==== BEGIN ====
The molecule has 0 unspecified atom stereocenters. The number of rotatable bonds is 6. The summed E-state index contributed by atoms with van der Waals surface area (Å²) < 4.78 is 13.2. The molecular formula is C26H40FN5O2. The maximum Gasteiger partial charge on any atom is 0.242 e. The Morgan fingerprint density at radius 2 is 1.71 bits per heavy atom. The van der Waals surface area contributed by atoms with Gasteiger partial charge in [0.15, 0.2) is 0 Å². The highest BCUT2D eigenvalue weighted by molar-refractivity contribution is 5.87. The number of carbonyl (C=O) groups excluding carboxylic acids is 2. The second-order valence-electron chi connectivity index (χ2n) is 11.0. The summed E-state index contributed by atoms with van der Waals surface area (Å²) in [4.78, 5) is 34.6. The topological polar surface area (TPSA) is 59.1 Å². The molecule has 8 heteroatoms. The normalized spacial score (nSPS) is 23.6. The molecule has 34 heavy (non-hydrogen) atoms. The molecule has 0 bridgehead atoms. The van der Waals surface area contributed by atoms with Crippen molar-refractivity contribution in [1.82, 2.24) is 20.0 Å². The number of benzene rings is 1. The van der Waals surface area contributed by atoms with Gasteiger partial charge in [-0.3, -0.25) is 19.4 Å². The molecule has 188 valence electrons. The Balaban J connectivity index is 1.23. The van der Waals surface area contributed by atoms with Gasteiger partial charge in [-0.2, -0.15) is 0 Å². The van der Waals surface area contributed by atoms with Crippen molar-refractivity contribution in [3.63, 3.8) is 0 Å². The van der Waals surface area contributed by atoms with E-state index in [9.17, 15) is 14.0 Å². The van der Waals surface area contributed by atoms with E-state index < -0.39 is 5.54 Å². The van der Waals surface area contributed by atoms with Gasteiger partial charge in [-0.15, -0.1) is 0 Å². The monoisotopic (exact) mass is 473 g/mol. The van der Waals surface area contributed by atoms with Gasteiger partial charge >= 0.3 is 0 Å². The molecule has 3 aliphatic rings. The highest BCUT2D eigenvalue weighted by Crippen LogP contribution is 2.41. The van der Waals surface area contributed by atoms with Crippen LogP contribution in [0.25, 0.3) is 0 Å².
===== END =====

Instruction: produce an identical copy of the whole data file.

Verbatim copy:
The molecule has 0 unspecified atom stereocenters. The number of rotatable bonds is 6. The summed E-state index contributed by atoms with van der Waals surface area (Å²) < 4.78 is 13.2. The molecular formula is C26H40FN5O2. The maximum Gasteiger partial charge on any atom is 0.242 e. The Morgan fingerprint density at radius 2 is 1.71 bits per heavy atom. The van der Waals surface area contributed by atoms with Gasteiger partial charge in [0.15, 0.2) is 0 Å². The highest BCUT2D eigenvalue weighted by molar-refractivity contribution is 5.87. The number of carbonyl (C=O) groups excluding carboxylic acids is 2. The second-order valence-electron chi connectivity index (χ2n) is 11.0. The summed E-state index contributed by atoms with van der Waals surface area (Å²) in [4.78, 5) is 34.6. The topological polar surface area (TPSA) is 59.1 Å². The molecule has 8 heteroatoms. The normalized spacial score (nSPS) is 23.6. The molecule has 34 heavy (non-hydrogen) atoms. The molecule has 0 bridgehead atoms. The van der Waals surface area contributed by atoms with Crippen molar-refractivity contribution in [1.82, 2.24) is 20.0 Å². The number of benzene rings is 1. The van der Waals surface area contributed by atoms with Gasteiger partial charge in [-0.3, -0.25) is 19.4 Å². The molecule has 188 valence electrons. The Balaban J connectivity index is 1.23. The van der Waals surface area contributed by atoms with Gasteiger partial charge in [-0.2, -0.15) is 0 Å². The van der Waals surface area contributed by atoms with Crippen molar-refractivity contribution in [3.63, 3.8) is 0 Å². The van der Waals surface area contributed by atoms with E-state index in [9.17, 15) is 14.0 Å². The van der Waals surface area contributed by atoms with E-state index < -0.39 is 5.54 Å². The van der Waals surface area contributed by atoms with Gasteiger partial charge in [-0.15, -0.1) is 0 Å². The monoisotopic (exact) mass is 473 g/mol. The van der Waals surface area contributed by atoms with Gasteiger partial charge >= 0.3 is 0 Å². The molecule has 3 aliphatic rings. The highest BCUT2D eigenvalue weighted by Crippen LogP contribution is 2.41. The van der Waals surface area contributed by atoms with Crippen LogP contribution in [0.25, 0.3) is 0 Å².